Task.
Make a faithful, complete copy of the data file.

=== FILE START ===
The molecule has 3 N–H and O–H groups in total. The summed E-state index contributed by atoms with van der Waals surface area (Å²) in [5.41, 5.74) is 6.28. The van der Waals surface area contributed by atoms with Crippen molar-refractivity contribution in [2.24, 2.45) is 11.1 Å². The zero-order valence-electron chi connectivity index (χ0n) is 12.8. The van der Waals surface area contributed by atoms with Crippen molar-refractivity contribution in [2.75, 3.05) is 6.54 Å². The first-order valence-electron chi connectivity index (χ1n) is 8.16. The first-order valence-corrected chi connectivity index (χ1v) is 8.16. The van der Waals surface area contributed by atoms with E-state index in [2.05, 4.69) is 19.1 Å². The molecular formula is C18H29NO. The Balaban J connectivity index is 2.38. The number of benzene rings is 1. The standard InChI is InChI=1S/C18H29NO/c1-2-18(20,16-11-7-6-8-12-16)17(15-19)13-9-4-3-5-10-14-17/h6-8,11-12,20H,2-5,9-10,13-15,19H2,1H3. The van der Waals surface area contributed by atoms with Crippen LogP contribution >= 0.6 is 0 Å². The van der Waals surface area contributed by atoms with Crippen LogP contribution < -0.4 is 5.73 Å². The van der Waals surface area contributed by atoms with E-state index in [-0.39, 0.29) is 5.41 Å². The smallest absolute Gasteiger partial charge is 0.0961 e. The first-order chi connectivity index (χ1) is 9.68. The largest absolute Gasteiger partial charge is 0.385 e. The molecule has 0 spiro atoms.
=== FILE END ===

The molecule has 3 N–H and O–H groups in total. The summed E-state index contributed by atoms with van der Waals surface area (Å²) in [5.41, 5.74) is 6.28. The van der Waals surface area contributed by atoms with Crippen molar-refractivity contribution in [2.24, 2.45) is 11.1 Å². The zero-order valence-electron chi connectivity index (χ0n) is 12.8. The van der Waals surface area contributed by atoms with Crippen molar-refractivity contribution in [2.75, 3.05) is 6.54 Å². The first-order valence-electron chi connectivity index (χ1n) is 8.16. The first-order valence-corrected chi connectivity index (χ1v) is 8.16. The van der Waals surface area contributed by atoms with E-state index in [2.05, 4.69) is 19.1 Å². The molecular formula is C18H29NO. The Balaban J connectivity index is 2.38. The number of benzene rings is 1. The standard InChI is InChI=1S/C18H29NO/c1-2-18(20,16-11-7-6-8-12-16)17(15-19)13-9-4-3-5-10-14-17/h6-8,11-12,20H,2-5,9-10,13-15,19H2,1H3. The van der Waals surface area contributed by atoms with Crippen LogP contribution >= 0.6 is 0 Å². The van der Waals surface area contributed by atoms with Crippen LogP contribution < -0.4 is 5.73 Å². The van der Waals surface area contributed by atoms with E-state index in [-0.39, 0.29) is 5.41 Å². The smallest absolute Gasteiger partial charge is 0.0961 e. The first-order chi connectivity index (χ1) is 9.68. The largest absolute Gasteiger partial charge is 0.385 e. The molecule has 0 spiro atoms.